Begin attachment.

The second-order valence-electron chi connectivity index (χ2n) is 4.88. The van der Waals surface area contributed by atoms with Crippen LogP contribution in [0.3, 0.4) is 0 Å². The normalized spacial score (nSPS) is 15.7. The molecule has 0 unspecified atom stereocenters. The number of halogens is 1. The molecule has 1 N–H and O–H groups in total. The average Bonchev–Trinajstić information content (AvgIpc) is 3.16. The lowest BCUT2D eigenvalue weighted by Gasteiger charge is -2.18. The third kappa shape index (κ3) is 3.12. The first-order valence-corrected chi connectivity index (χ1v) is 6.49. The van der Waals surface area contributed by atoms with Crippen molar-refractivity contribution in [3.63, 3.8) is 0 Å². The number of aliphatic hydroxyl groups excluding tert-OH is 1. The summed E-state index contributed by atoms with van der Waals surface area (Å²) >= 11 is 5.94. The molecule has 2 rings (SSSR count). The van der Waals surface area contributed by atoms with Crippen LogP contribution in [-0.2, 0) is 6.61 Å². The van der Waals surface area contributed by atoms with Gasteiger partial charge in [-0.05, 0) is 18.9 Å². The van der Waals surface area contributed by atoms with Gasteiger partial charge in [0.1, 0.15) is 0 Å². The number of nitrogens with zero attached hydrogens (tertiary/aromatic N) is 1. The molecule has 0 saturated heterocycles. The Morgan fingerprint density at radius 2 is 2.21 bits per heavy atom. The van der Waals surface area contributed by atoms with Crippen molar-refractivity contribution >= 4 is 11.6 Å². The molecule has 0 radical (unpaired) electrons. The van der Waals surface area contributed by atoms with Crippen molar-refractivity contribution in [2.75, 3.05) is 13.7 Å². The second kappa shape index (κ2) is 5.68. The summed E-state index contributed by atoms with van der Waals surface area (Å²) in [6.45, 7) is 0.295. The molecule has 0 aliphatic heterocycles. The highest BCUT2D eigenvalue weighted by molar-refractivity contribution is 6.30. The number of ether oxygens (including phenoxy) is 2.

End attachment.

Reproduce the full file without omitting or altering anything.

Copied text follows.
The second-order valence-electron chi connectivity index (χ2n) is 4.88. The van der Waals surface area contributed by atoms with Crippen LogP contribution in [0.3, 0.4) is 0 Å². The normalized spacial score (nSPS) is 15.7. The molecule has 0 unspecified atom stereocenters. The number of halogens is 1. The molecule has 1 N–H and O–H groups in total. The average Bonchev–Trinajstić information content (AvgIpc) is 3.16. The lowest BCUT2D eigenvalue weighted by Gasteiger charge is -2.18. The third kappa shape index (κ3) is 3.12. The first-order valence-corrected chi connectivity index (χ1v) is 6.49. The van der Waals surface area contributed by atoms with Crippen molar-refractivity contribution in [3.63, 3.8) is 0 Å². The number of aliphatic hydroxyl groups excluding tert-OH is 1. The summed E-state index contributed by atoms with van der Waals surface area (Å²) >= 11 is 5.94. The molecule has 2 rings (SSSR count). The van der Waals surface area contributed by atoms with Crippen LogP contribution in [-0.2, 0) is 6.61 Å². The van der Waals surface area contributed by atoms with Gasteiger partial charge in [-0.05, 0) is 18.9 Å². The van der Waals surface area contributed by atoms with Gasteiger partial charge in [0.1, 0.15) is 0 Å². The number of nitrogens with zero attached hydrogens (tertiary/aromatic N) is 1. The molecule has 0 saturated heterocycles. The Morgan fingerprint density at radius 2 is 2.21 bits per heavy atom. The van der Waals surface area contributed by atoms with Crippen molar-refractivity contribution >= 4 is 11.6 Å². The molecule has 0 radical (unpaired) electrons. The van der Waals surface area contributed by atoms with Crippen molar-refractivity contribution in [2.75, 3.05) is 13.7 Å². The second kappa shape index (κ2) is 5.68. The summed E-state index contributed by atoms with van der Waals surface area (Å²) in [6.45, 7) is 0.295. The molecule has 0 aliphatic heterocycles. The highest BCUT2D eigenvalue weighted by molar-refractivity contribution is 6.30. The number of ether oxygens (including phenoxy) is 2.